How do you deduce “no mobile sitemap needed” from that article? That article is about feature phones vs smart phones optimized websites and which google bot goes to which.

  • http://www.ryanmjones.com Ryan Jones

    Dude, I still think you’re totally misinterpreting my mobile SEO article that you linked to at the start. Have you even read it? or did you just read the headline and then start ranting against me?

    In my article I make the following points:
    1. Mobile search and local search are very different.
    2. The best approach is one URL with responsive design that scales and works on any device (which John Mu advocates)
    3. If you want to use a separate URL, then slap on a canonical tag and 301 redirect based on device detection.

    None of that has anything to do with the myths you list above. It’s all very sound advice that can be backed up by Google recommendations.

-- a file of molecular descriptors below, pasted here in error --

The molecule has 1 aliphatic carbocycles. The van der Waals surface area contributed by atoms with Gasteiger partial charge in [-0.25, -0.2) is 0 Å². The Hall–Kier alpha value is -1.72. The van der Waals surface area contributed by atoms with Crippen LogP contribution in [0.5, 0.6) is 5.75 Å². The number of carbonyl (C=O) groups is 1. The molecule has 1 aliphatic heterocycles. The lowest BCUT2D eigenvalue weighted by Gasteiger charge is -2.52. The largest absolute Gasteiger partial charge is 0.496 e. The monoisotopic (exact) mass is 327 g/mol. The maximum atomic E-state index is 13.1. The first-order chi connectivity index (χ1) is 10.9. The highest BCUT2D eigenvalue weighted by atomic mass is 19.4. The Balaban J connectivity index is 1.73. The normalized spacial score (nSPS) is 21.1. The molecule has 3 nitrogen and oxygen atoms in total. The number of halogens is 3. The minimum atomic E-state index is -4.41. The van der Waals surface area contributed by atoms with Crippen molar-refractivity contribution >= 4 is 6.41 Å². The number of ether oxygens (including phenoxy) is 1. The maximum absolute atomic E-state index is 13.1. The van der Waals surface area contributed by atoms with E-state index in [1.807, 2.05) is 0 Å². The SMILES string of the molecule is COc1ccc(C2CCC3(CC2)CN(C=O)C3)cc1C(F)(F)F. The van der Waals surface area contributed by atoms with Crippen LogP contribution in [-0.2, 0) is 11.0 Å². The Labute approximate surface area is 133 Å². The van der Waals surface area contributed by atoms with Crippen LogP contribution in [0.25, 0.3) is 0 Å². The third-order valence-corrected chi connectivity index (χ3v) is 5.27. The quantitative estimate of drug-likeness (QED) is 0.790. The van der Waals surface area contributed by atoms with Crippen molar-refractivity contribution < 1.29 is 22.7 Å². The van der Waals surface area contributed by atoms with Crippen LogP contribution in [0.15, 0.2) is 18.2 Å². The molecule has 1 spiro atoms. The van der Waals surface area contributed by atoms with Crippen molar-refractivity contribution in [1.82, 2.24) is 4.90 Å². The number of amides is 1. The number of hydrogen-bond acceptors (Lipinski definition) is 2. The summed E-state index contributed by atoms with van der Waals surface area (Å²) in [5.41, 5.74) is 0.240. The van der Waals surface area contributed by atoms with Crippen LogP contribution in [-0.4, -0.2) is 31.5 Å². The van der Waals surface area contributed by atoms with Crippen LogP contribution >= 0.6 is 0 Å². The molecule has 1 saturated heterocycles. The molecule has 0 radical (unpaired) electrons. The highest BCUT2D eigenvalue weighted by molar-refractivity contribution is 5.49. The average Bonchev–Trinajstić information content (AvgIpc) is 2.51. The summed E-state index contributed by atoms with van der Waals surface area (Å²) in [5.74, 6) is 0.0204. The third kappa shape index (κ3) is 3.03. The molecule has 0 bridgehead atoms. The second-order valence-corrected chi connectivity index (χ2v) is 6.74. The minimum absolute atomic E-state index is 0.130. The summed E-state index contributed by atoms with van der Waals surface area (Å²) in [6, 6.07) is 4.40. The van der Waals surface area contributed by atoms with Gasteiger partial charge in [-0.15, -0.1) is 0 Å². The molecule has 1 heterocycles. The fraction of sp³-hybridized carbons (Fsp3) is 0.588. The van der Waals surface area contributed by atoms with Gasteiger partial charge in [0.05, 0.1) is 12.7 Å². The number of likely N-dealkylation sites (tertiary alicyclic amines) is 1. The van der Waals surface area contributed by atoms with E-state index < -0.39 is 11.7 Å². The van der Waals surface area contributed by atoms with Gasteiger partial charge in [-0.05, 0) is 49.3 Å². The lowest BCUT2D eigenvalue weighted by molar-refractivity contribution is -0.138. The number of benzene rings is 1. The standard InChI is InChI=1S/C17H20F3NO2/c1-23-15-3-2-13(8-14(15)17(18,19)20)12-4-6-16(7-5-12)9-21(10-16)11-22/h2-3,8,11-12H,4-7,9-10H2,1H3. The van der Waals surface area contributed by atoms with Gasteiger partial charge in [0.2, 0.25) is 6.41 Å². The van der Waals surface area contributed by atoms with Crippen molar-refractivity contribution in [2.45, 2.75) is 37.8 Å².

Your comments against me include several allusions to how stupid I am, but no actual reasons to say why. In fact, I’m curious as to what I did to upset you.

    If you want to discuss mobile strategies, I’d be glad to – but drop the personal attacks and name calling man. There’s no place for it in our industry.

  • http://www.brysonmeunier.com Bryson Meunier

    Ryan, I’m not attacking you personally, but the idea that mobile SEO is a myth, which is clearly nonsense. But in this article I’m not even doing that. If you read the article you’ll see that I’m only using your unfortunate article as a springboard to address real myths in mobile SEO. After the first two paragraphs I move on to actual myths around mobile SEO, which (with the exception of #5) have nothing to do with you or your article. There’s really no rant against you here, so I’d suggest that you take your own advice about reading thoroughly and reread.